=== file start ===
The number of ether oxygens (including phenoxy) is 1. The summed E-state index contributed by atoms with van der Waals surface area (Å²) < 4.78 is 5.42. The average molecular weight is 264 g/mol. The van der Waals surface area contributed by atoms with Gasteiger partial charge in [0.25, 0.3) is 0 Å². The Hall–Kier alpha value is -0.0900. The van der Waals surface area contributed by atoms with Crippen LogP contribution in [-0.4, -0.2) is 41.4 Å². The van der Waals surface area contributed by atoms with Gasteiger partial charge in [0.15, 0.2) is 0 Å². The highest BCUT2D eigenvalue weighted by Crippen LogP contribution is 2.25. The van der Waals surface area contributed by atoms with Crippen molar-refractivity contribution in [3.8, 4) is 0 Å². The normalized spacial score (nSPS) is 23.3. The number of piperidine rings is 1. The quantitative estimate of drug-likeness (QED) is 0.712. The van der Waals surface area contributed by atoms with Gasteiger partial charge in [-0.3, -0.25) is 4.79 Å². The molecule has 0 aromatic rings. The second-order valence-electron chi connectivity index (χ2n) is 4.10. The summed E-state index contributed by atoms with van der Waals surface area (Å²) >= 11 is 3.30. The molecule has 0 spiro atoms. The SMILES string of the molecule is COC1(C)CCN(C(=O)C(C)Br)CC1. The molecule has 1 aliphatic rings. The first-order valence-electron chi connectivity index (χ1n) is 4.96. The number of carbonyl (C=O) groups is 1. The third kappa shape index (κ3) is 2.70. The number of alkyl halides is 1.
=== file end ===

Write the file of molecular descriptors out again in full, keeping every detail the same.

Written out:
The number of ether oxygens (including phenoxy) is 1. The summed E-state index contributed by atoms with van der Waals surface area (Å²) < 4.78 is 5.42. The average molecular weight is 264 g/mol. The van der Waals surface area contributed by atoms with Gasteiger partial charge in [0.25, 0.3) is 0 Å². The Hall–Kier alpha value is -0.0900. The van der Waals surface area contributed by atoms with Crippen LogP contribution in [-0.4, -0.2) is 41.4 Å². The van der Waals surface area contributed by atoms with Gasteiger partial charge in [0.15, 0.2) is 0 Å². The highest BCUT2D eigenvalue weighted by Crippen LogP contribution is 2.25. The van der Waals surface area contributed by atoms with Crippen molar-refractivity contribution in [3.8, 4) is 0 Å². The normalized spacial score (nSPS) is 23.3. The number of piperidine rings is 1. The quantitative estimate of drug-likeness (QED) is 0.712. The van der Waals surface area contributed by atoms with Gasteiger partial charge in [-0.3, -0.25) is 4.79 Å². The molecule has 0 aromatic rings. The second-order valence-electron chi connectivity index (χ2n) is 4.10. The summed E-state index contributed by atoms with van der Waals surface area (Å²) >= 11 is 3.30. The molecule has 0 spiro atoms. The SMILES string of the molecule is COC1(C)CCN(C(=O)C(C)Br)CC1. The molecule has 1 aliphatic rings. The first-order valence-electron chi connectivity index (χ1n) is 4.96. The number of carbonyl (C=O) groups is 1. The third kappa shape index (κ3) is 2.70. The number of alkyl halides is 1.